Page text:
“Many will be asking themselves, how could Australia as a civilised society have allowed this to happen? It is clearly a failure across the system, with apparent willingness to turn a blind eye and pretend the cases that were highlighted by advocates were the exception and that overall the standard of care was high. The extent of the neglect documented in this report dispels that myth.”
“It is important that the three areas identified by the Royal Commission as being most urgent are addressed immediately”’ said Ms Wells.
The Government could easily and quickly increase the number of Home Care packages, the only real barrier to that happening is the willingness of the Government to do it.
The overuse of chemical restraint and other related issues about medicines overuse and misuse in aged care must be addressed. This could be through the 7th Community Pharmacy Agreement currently in negotiation as well as other new programs. Many organisations including CHF have put forward ways to increase the role of pharmacists in better medication management and review in both residential and home care. With funding these could be implemented quickly.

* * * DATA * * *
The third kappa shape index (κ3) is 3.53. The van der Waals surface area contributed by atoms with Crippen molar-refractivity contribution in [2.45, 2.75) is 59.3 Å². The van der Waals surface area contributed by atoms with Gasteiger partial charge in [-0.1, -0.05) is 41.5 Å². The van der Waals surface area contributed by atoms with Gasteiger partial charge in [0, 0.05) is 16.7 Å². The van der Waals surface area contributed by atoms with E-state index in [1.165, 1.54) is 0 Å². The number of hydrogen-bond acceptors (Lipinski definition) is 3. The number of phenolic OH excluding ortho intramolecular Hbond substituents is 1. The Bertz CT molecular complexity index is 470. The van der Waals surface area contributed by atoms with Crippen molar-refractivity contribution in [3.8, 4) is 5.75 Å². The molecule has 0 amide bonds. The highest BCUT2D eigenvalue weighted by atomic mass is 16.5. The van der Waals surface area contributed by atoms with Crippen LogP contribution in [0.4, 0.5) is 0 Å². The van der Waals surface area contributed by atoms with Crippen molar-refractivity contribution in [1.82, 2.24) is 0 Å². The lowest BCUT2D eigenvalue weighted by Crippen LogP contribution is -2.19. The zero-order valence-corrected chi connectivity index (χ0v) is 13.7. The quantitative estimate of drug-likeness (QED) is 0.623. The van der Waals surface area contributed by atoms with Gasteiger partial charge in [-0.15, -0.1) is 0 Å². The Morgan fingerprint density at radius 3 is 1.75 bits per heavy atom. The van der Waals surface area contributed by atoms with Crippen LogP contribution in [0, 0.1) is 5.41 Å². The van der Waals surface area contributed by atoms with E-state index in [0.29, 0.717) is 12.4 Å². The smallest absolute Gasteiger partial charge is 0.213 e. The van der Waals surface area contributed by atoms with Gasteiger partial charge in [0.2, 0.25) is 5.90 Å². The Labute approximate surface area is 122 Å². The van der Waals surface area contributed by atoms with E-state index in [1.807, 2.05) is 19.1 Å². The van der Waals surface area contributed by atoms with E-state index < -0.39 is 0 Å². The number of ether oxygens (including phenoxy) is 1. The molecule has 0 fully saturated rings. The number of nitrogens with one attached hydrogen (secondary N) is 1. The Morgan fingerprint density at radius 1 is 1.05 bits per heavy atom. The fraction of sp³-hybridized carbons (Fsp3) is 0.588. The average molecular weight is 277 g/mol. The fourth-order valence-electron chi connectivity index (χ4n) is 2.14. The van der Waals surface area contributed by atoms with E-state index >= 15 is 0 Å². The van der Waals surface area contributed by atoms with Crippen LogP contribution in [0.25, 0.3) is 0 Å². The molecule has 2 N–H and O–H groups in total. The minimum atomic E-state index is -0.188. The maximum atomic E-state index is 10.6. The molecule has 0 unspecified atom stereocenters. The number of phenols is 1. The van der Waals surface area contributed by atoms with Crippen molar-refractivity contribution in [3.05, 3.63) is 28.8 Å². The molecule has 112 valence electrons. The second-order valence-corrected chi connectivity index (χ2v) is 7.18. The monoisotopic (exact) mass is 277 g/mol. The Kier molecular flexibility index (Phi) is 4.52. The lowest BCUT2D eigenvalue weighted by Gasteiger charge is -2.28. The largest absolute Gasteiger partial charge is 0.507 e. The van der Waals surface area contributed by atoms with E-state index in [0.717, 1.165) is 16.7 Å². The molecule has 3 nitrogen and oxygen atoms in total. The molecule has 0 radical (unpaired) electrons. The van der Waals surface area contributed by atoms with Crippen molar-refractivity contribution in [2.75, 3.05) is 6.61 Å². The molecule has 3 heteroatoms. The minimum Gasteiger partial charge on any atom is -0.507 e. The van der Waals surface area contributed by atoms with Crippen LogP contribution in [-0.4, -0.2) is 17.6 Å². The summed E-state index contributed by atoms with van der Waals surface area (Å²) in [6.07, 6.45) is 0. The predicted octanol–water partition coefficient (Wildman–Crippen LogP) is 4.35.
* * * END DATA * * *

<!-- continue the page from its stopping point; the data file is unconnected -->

Younger people with disabilities should not be going into aged care simply because there is no other solution: this is the antithesis of person-centred care. It is time to put in place a better approach. Many experts have proposed robust solutions: it is now incumbent on the Government, working with key stakeholders, to put some of these into action.
Beyond these three areas, CHF agrees with the Royal Commission and several other commentators, many of whom are among our members, that there needs to be a long-term structural reform of the sector. These solutions need to be led by the Government, but they need to be designed and implemented with everyone involved putting the needs and wants of the older people using these services at the centre of any reforms”.